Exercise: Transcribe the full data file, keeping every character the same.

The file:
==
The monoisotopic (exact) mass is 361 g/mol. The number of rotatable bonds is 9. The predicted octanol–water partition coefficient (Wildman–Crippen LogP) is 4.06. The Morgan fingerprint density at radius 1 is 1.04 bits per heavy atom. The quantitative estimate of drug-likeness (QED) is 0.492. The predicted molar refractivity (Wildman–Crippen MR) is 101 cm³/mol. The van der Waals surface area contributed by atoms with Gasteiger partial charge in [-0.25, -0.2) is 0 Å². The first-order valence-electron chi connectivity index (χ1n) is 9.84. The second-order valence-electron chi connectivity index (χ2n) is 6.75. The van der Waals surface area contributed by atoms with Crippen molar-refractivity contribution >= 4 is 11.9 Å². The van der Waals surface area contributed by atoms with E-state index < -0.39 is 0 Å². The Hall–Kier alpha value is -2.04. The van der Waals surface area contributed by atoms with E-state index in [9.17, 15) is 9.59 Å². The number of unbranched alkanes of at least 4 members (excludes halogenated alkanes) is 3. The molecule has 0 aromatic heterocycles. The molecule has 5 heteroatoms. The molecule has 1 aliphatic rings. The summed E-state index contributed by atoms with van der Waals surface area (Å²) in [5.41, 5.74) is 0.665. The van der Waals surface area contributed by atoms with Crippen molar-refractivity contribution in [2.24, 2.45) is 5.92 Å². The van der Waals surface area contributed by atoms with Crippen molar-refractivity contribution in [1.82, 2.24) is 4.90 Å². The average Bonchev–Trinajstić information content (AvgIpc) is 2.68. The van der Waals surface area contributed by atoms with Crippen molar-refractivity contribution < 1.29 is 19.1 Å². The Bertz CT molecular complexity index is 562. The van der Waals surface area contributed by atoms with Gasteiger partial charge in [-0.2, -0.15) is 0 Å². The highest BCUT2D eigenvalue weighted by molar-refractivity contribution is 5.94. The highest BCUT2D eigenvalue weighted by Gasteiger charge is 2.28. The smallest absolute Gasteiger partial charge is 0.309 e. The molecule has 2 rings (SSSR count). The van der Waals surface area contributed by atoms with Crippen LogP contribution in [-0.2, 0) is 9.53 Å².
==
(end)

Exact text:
The monoisotopic (exact) mass is 361 g/mol. The number of rotatable bonds is 9. The predicted octanol–water partition coefficient (Wildman–Crippen LogP) is 4.06. The Morgan fingerprint density at radius 1 is 1.04 bits per heavy atom. The quantitative estimate of drug-likeness (QED) is 0.492. The predicted molar refractivity (Wildman–Crippen MR) is 101 cm³/mol. The van der Waals surface area contributed by atoms with Gasteiger partial charge in [-0.25, -0.2) is 0 Å². The first-order valence-electron chi connectivity index (χ1n) is 9.84. The second-order valence-electron chi connectivity index (χ2n) is 6.75. The van der Waals surface area contributed by atoms with Crippen molar-refractivity contribution >= 4 is 11.9 Å². The van der Waals surface area contributed by atoms with E-state index < -0.39 is 0 Å². The Hall–Kier alpha value is -2.04. The van der Waals surface area contributed by atoms with E-state index in [9.17, 15) is 9.59 Å². The number of unbranched alkanes of at least 4 members (excludes halogenated alkanes) is 3. The molecule has 0 aromatic heterocycles. The molecule has 5 heteroatoms. The molecule has 1 aliphatic rings. The summed E-state index contributed by atoms with van der Waals surface area (Å²) in [5.41, 5.74) is 0.665. The van der Waals surface area contributed by atoms with Crippen molar-refractivity contribution in [2.24, 2.45) is 5.92 Å². The van der Waals surface area contributed by atoms with Crippen molar-refractivity contribution in [1.82, 2.24) is 4.90 Å². The average Bonchev–Trinajstić information content (AvgIpc) is 2.68. The van der Waals surface area contributed by atoms with Crippen molar-refractivity contribution < 1.29 is 19.1 Å². The Bertz CT molecular complexity index is 562. The van der Waals surface area contributed by atoms with Gasteiger partial charge in [-0.2, -0.15) is 0 Å². The highest BCUT2D eigenvalue weighted by molar-refractivity contribution is 5.94. The highest BCUT2D eigenvalue weighted by Gasteiger charge is 2.28. The smallest absolute Gasteiger partial charge is 0.309 e. The molecule has 2 rings (SSSR count). The van der Waals surface area contributed by atoms with Crippen LogP contribution in [-0.2, 0) is 9.53 Å².